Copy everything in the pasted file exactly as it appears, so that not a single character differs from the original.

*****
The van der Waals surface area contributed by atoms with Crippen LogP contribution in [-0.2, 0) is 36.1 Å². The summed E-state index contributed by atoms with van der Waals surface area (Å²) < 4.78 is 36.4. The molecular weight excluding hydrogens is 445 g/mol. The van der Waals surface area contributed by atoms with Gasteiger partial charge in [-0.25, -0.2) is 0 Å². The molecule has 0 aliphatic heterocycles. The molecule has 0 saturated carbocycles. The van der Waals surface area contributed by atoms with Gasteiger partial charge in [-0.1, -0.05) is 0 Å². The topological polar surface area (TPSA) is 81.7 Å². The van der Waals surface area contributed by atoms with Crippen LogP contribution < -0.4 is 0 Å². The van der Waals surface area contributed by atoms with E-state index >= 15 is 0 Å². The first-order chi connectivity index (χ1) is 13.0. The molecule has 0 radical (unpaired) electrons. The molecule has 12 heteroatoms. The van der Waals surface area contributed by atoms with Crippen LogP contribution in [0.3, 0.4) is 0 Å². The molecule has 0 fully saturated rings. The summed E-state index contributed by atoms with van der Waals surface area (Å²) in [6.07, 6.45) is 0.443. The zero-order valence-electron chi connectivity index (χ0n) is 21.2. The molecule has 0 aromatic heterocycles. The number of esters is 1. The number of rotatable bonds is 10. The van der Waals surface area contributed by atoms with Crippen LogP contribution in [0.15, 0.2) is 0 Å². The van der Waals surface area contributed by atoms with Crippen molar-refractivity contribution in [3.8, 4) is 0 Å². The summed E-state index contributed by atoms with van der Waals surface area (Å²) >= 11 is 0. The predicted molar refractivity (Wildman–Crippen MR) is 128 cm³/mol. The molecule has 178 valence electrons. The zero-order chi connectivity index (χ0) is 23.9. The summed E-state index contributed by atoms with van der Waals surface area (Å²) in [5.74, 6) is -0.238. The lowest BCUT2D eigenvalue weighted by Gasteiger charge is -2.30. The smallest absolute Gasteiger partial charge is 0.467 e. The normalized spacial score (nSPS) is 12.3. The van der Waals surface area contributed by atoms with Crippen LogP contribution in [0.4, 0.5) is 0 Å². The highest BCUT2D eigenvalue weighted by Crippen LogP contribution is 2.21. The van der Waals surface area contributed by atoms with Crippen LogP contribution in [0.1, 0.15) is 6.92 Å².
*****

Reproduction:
The van der Waals surface area contributed by atoms with Crippen LogP contribution in [-0.2, 0) is 36.1 Å². The summed E-state index contributed by atoms with van der Waals surface area (Å²) < 4.78 is 36.4. The molecular weight excluding hydrogens is 445 g/mol. The van der Waals surface area contributed by atoms with Gasteiger partial charge in [-0.25, -0.2) is 0 Å². The molecule has 0 aliphatic heterocycles. The molecule has 0 saturated carbocycles. The van der Waals surface area contributed by atoms with Gasteiger partial charge in [-0.1, -0.05) is 0 Å². The topological polar surface area (TPSA) is 81.7 Å². The van der Waals surface area contributed by atoms with Crippen LogP contribution < -0.4 is 0 Å². The van der Waals surface area contributed by atoms with E-state index >= 15 is 0 Å². The first-order chi connectivity index (χ1) is 13.0. The molecule has 0 radical (unpaired) electrons. The molecule has 12 heteroatoms. The van der Waals surface area contributed by atoms with Crippen LogP contribution in [0.3, 0.4) is 0 Å². The molecule has 0 fully saturated rings. The summed E-state index contributed by atoms with van der Waals surface area (Å²) in [6.07, 6.45) is 0.443. The zero-order valence-electron chi connectivity index (χ0n) is 21.2. The molecule has 0 aromatic heterocycles. The number of esters is 1. The number of rotatable bonds is 10. The van der Waals surface area contributed by atoms with Crippen LogP contribution in [0.15, 0.2) is 0 Å². The van der Waals surface area contributed by atoms with Crippen molar-refractivity contribution in [3.8, 4) is 0 Å². The summed E-state index contributed by atoms with van der Waals surface area (Å²) >= 11 is 0. The predicted molar refractivity (Wildman–Crippen MR) is 128 cm³/mol. The molecule has 178 valence electrons. The zero-order chi connectivity index (χ0) is 23.9. The summed E-state index contributed by atoms with van der Waals surface area (Å²) in [5.74, 6) is -0.238. The lowest BCUT2D eigenvalue weighted by Gasteiger charge is -2.30. The smallest absolute Gasteiger partial charge is 0.467 e. The normalized spacial score (nSPS) is 12.3. The van der Waals surface area contributed by atoms with Crippen LogP contribution in [0.4, 0.5) is 0 Å². The highest BCUT2D eigenvalue weighted by Crippen LogP contribution is 2.21. The van der Waals surface area contributed by atoms with Crippen LogP contribution in [0.1, 0.15) is 6.92 Å².